Dean Reinemann: ‘Want to live forever? [Yes! – A.T.] I don’t, but in the NY Times today, a new take on how to do so or at least prolong the inevitable. Don’t miss the three-minute multimedia slide show.’

☞ It’s beyond silly . . . but oddly beautiful. A $2 million house designed to be so uncomfortable as to relieve your anxieties about losing comfort (by taking it away to begin with) and to keep you young by making everything difficult.

‘They ought to build hospitals like this,’ one of the designers is quoted.

Reads the next line:

A reporter, who thinks they should never, ever build hospitals like this, tried to go with the flow.

I laughed out loud at that – and laughter, unarguably, keeps you young.


Stewart Dean: ‘Quick, see an orthopedic surgeon! There may still be hope that you could get your arms un-dislocated after patting yourself on the back (so vigorously! with both hands!) for having finished the crossword puzzle and acrostic. [Oops. Too much? – A.T.] In the meantime, you might want to share this link.’

☞ And a fine link it is, to a story on David Swensen, who bumped Yale’s endowment up by $5 billion last year – 28% – and who has been delivering astonishing returns for two decades. His advice: diversify, keep your transaction costs low (mainly through index funds), and ‘rebalance’ periodically, especially within retirement plans, where there’s no tax cost to doing so. If this is in any way new to you, for heaven’s sake click that link.


Guru says: ‘FMD will not recover until the securitization markets open up (or the markets anticipate that they will) . . . and when they do, their business model may need to change a bit (upfront fees taken out of securitization vs. more traditional spread lending). Like all financial assets, delinquency and charge-off will be stressed for the next 12-18 months, but this should be pretty well discounted at this point. Future prepayment risk (which in many ways is equally if not more threatening than credit risk to the long term economic model) should actually diminish as home equity loans and mortgage refinance opportunity recedes. Capital (and potential access to additional funding) seems to be adequate. Long term, private student lending is still a huge and quickly growing market, many of the weaker players have exited the business, removing capacity and competition.’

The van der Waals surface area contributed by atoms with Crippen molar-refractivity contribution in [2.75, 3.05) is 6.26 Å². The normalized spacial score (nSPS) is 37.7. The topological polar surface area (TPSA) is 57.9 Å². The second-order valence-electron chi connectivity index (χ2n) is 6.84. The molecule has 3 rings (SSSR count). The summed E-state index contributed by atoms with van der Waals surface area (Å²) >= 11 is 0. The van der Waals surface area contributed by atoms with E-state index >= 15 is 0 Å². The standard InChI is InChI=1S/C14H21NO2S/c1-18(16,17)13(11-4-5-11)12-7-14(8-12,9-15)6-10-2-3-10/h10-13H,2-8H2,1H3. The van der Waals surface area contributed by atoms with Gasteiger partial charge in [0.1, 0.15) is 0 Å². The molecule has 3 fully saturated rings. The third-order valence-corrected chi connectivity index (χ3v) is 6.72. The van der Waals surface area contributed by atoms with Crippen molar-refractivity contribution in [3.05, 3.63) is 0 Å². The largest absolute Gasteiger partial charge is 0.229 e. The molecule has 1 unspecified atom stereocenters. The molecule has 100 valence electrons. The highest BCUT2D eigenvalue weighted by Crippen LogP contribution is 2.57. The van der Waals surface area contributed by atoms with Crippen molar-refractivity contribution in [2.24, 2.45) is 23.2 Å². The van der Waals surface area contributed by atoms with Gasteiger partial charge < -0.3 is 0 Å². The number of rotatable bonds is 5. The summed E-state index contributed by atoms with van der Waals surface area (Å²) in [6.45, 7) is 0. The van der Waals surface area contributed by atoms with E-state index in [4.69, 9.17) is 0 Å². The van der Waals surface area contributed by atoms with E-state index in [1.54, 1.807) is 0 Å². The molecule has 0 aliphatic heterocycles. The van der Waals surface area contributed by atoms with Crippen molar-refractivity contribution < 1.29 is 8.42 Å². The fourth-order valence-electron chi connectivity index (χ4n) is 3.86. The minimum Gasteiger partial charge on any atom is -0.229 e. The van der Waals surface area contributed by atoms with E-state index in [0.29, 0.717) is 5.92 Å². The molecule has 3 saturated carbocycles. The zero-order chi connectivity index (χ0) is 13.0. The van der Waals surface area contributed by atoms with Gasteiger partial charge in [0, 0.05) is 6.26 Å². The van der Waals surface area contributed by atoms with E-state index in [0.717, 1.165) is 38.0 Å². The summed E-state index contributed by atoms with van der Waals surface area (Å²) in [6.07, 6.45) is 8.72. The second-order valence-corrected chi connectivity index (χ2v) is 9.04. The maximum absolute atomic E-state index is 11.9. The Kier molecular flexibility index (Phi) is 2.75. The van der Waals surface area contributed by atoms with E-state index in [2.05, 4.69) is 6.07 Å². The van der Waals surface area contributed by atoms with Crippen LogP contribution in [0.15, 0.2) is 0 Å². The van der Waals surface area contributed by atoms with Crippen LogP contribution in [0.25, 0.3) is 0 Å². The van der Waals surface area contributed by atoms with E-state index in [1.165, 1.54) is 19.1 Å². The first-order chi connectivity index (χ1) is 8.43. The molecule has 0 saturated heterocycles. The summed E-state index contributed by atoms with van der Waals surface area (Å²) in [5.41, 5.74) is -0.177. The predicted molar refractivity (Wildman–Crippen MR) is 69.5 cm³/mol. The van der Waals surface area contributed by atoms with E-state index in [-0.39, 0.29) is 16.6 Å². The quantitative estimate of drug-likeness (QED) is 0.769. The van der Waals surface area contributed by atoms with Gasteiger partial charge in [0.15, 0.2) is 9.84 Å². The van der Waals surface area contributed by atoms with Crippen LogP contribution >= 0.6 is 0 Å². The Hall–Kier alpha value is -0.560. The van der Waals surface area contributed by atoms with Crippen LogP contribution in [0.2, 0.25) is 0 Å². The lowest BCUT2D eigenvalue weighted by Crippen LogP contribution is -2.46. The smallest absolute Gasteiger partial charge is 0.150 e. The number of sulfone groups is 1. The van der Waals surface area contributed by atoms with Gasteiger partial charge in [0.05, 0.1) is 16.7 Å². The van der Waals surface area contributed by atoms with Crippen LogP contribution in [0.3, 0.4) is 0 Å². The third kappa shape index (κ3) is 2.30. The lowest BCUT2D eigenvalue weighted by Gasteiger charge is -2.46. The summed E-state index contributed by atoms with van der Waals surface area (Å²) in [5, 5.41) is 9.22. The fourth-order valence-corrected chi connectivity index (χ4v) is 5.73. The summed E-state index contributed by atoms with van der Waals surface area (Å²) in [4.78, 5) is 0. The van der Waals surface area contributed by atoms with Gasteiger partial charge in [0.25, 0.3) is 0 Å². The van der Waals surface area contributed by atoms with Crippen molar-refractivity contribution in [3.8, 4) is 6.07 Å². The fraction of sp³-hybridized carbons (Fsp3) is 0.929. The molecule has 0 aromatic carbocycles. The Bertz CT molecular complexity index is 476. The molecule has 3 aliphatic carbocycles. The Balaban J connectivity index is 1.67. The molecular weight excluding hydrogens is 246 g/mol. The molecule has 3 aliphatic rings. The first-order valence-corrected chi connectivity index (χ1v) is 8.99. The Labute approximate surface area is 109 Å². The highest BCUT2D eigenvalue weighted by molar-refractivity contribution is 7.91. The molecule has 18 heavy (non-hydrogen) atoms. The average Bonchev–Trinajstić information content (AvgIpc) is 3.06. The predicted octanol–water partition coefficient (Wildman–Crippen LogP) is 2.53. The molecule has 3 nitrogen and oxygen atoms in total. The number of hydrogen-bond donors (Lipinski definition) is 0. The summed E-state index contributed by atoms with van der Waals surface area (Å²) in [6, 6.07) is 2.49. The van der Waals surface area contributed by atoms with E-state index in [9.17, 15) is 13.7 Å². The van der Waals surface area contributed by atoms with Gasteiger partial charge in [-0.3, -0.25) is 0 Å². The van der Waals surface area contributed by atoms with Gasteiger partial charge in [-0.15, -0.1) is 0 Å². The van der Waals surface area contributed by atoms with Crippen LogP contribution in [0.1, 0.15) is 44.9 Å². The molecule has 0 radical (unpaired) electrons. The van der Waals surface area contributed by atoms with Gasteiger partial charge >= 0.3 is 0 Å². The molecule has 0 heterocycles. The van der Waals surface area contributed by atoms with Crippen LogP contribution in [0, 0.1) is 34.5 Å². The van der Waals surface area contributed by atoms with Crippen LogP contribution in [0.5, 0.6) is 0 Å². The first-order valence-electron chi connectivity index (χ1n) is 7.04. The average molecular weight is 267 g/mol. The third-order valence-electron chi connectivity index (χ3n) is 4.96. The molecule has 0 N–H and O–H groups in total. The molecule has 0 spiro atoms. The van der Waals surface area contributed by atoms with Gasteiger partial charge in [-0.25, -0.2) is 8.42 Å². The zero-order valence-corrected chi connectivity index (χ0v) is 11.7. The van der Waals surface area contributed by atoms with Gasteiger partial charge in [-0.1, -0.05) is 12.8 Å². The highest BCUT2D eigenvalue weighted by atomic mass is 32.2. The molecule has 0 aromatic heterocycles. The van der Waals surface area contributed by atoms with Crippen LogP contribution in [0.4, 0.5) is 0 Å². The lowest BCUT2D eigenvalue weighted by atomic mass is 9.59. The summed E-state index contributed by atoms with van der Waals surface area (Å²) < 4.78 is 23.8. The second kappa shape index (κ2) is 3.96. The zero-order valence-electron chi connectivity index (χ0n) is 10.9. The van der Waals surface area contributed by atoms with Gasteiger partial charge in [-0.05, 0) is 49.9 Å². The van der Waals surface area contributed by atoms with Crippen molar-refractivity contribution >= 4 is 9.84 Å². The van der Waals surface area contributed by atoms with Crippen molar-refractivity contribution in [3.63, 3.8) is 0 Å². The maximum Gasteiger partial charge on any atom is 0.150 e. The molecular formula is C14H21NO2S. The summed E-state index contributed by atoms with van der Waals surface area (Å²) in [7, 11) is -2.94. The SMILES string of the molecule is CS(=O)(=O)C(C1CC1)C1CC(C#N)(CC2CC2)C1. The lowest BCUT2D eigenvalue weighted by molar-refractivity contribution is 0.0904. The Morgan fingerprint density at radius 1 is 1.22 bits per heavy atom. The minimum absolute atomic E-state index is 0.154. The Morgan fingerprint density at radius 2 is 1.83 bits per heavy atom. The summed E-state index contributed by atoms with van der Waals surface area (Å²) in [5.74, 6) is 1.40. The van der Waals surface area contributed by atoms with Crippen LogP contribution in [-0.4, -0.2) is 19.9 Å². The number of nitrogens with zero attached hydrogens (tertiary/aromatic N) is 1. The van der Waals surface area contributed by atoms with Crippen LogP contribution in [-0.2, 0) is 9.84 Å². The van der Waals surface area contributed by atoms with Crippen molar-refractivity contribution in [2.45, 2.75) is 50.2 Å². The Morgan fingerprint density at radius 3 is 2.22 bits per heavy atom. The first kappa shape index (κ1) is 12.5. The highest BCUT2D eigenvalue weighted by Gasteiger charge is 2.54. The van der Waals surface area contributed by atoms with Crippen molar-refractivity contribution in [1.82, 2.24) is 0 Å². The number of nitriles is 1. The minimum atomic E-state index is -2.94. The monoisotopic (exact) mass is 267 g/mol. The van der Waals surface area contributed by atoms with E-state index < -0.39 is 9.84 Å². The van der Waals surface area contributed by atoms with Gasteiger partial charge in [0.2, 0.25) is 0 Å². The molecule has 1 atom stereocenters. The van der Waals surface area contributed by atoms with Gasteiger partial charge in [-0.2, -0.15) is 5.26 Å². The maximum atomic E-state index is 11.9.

☞ So, while recognizing the risks, he would not sell, and I haven’t either.


Bob Novick:This from YouTube is either very cleverly staged or is in fact an elephant painting a self portrait.’

Tomorrow, perhaps: More of Your Thoughts on Macs, Safari, Mozy and All That


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